Table 3 shows a comparison of nutrient amounts in gluten-containing and gluten-free products in each category. The protein level of gluten-free products in all categories except for cereals was found to be significantly lower compared to the gluten-containing products (p<0.01). Also, the amount of fat and sugar in gluten-free and gluten-containing flour showed a significant difference (p<0.05). The average fat amount in gluten-free flour was lower while the amount of sugar was 22 times higher compared to gluten-containing flour. However, the amount of sugar in the gluten-free pasta group was lower than in the gluten-containing pasta group (p<0.01). In the cereal group, only the energy level showed a significant difference (p<0.05), with the energy of gluten-free cereal being lower. The nutrient amounts in gluten-free and gluten-containing products in other food categories did not show any significant differences (p>0.05).


In this study comparing the content and prices of gluten-free and gluten-containing food products, only 64 gluten-free products were accessed despite the fact that the biggest stores in Antalya were included in the sample. This situation may contribute to the difficulty of obtaining gluten-free products especially for those individuals with celiac disease or gluten allergy. In addition to the limited availability of gluten-free products, the higher prices of these products may also have a negative impact. This study shows that the prices of gluten-free products in each food category are higher and that the differences can be up to 6 times higher. Other studies have also shown similar results, revealing that gluten-free products are limited in availability and more costly.13,14 Since gluten contributes to the appearance and texture of many baked products as it is the protein that forms the main structure of flour, removing gluten from foods causes many gluten-free products on the market to be lower in content and more expensive.2,6

This study showed that gluten-free products in each category except for cereals contain lower protein levels. Other studies conducted in different countries have shown similar results, in which gluten-free products contained low levels of protein.13-16 As gluten constitutes a significant portion of the total protein content in grains, the finding of protein deficiency due to the removal of gluten from flour-products is an expected result.10,17 Although the level of protein in grains is around 10%, it provides the basic needs of a continually increasing population, particularly in developing countries, as a protein source.18 At the same time, bread and bakery products in countries such as Turkey, in which the Mediterranean diet is dominant, constitute the widest part of the food pyramid as a fundamental carbohydrate and energy source.19 Considering that the majority (56.3%) of the gluten-free products available on the market in our study area consist of flour and bakery products, the lack of protein in these products becomes more important. Using different sources of protein is an important way to bridge this gap. With this in mind, by using gluten-free grains, legumes, grain-like products (buckwheat, amaranth, and quinoa) and animal proteins in formulations, a variety of products with improved nutrients can be produced.6,20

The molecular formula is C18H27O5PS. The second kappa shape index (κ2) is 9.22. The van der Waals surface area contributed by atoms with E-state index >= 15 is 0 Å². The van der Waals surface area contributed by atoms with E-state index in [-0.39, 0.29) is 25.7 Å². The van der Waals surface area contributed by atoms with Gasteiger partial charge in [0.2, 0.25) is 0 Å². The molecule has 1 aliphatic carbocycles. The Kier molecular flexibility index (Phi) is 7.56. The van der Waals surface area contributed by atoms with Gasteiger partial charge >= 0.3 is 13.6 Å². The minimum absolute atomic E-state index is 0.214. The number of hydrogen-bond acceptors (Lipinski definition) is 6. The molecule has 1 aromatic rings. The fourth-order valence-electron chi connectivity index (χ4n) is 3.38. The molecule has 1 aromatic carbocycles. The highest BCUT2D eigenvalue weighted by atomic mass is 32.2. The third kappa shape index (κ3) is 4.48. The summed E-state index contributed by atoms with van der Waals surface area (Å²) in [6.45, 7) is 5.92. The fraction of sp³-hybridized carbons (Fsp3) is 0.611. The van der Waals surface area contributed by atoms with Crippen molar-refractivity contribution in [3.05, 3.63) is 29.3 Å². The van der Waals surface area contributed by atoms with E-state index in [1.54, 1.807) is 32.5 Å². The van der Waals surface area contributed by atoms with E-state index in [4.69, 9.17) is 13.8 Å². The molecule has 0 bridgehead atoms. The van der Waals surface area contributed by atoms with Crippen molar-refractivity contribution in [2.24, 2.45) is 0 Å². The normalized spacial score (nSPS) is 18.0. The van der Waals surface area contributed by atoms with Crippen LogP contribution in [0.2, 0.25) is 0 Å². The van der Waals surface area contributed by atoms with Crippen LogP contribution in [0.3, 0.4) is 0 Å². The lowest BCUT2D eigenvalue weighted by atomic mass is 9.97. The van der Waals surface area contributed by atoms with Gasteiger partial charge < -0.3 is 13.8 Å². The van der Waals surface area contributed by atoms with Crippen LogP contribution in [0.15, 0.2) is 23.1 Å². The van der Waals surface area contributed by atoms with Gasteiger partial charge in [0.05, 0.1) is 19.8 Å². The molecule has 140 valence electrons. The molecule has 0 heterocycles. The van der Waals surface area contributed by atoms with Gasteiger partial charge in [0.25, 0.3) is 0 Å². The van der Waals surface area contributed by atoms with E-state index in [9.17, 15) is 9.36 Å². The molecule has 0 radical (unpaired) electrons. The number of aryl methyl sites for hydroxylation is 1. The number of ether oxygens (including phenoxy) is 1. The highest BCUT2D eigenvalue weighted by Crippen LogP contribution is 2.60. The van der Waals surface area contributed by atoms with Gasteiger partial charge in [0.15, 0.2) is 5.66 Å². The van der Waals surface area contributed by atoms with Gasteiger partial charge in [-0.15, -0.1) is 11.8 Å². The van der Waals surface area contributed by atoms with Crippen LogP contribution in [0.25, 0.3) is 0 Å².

It is known that gluten-free products contain more carbohydrates compared to gluten-containing products.21,22 In this study, the amount of sugar contained in gluten-free flour was found to be 22 times greater than gluten-containing flour. In gluten-free bakery products, to eliminate the poor appearance and taste due to gluten removal, rice flour, rice bran, and brown rice flour that do not contain gluten protein are used rather than whole wheat flour.23 However, as the need for daily calories and carbohydrates of individuals with celiac disease or gluten allergy is similar to that of the normal population, it is important to prevent problems that may occur as a result of excessive carbohydrate consumption.24 Therefore, using natural products such as beans, legumes and starchy vegetables as alternatives to grains and using natural carbohydrate sources such as potatoes in lieu of gluten-free flour is recommended.25